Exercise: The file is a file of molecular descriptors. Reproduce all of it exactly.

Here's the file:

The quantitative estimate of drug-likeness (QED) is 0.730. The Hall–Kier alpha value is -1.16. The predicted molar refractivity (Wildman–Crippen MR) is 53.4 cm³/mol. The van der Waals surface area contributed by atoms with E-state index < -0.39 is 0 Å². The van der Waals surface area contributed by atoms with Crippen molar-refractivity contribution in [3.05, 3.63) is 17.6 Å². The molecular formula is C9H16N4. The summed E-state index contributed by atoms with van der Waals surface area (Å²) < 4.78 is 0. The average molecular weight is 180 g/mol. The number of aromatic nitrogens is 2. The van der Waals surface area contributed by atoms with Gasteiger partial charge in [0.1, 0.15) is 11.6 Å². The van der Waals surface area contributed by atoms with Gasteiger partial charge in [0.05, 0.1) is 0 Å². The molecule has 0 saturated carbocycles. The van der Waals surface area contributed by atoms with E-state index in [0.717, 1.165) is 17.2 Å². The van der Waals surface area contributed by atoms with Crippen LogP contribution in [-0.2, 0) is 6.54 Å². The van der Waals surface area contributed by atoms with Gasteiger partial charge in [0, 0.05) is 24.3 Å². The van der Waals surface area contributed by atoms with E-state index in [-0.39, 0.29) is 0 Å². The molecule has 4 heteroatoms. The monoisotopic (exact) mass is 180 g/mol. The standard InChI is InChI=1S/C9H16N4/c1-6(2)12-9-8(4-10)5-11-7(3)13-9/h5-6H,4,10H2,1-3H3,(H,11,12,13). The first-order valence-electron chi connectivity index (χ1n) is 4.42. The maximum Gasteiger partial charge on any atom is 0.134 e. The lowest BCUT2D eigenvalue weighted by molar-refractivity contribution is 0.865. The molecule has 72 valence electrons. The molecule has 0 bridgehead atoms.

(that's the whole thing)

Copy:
The quantitative estimate of drug-likeness (QED) is 0.730. The Hall–Kier alpha value is -1.16. The predicted molar refractivity (Wildman–Crippen MR) is 53.4 cm³/mol. The van der Waals surface area contributed by atoms with E-state index < -0.39 is 0 Å². The van der Waals surface area contributed by atoms with Crippen molar-refractivity contribution in [3.05, 3.63) is 17.6 Å². The molecular formula is C9H16N4. The summed E-state index contributed by atoms with van der Waals surface area (Å²) < 4.78 is 0. The average molecular weight is 180 g/mol. The number of aromatic nitrogens is 2. The van der Waals surface area contributed by atoms with Gasteiger partial charge in [0.1, 0.15) is 11.6 Å². The van der Waals surface area contributed by atoms with Gasteiger partial charge in [0.05, 0.1) is 0 Å². The molecule has 0 saturated carbocycles. The van der Waals surface area contributed by atoms with E-state index in [0.717, 1.165) is 17.2 Å². The van der Waals surface area contributed by atoms with Crippen LogP contribution in [-0.2, 0) is 6.54 Å². The van der Waals surface area contributed by atoms with Gasteiger partial charge in [0, 0.05) is 24.3 Å². The van der Waals surface area contributed by atoms with E-state index in [-0.39, 0.29) is 0 Å². The molecule has 4 heteroatoms. The monoisotopic (exact) mass is 180 g/mol. The standard InChI is InChI=1S/C9H16N4/c1-6(2)12-9-8(4-10)5-11-7(3)13-9/h5-6H,4,10H2,1-3H3,(H,11,12,13). The first-order valence-electron chi connectivity index (χ1n) is 4.42. The maximum Gasteiger partial charge on any atom is 0.134 e. The lowest BCUT2D eigenvalue weighted by molar-refractivity contribution is 0.865. The molecule has 72 valence electrons. The molecule has 0 bridgehead atoms.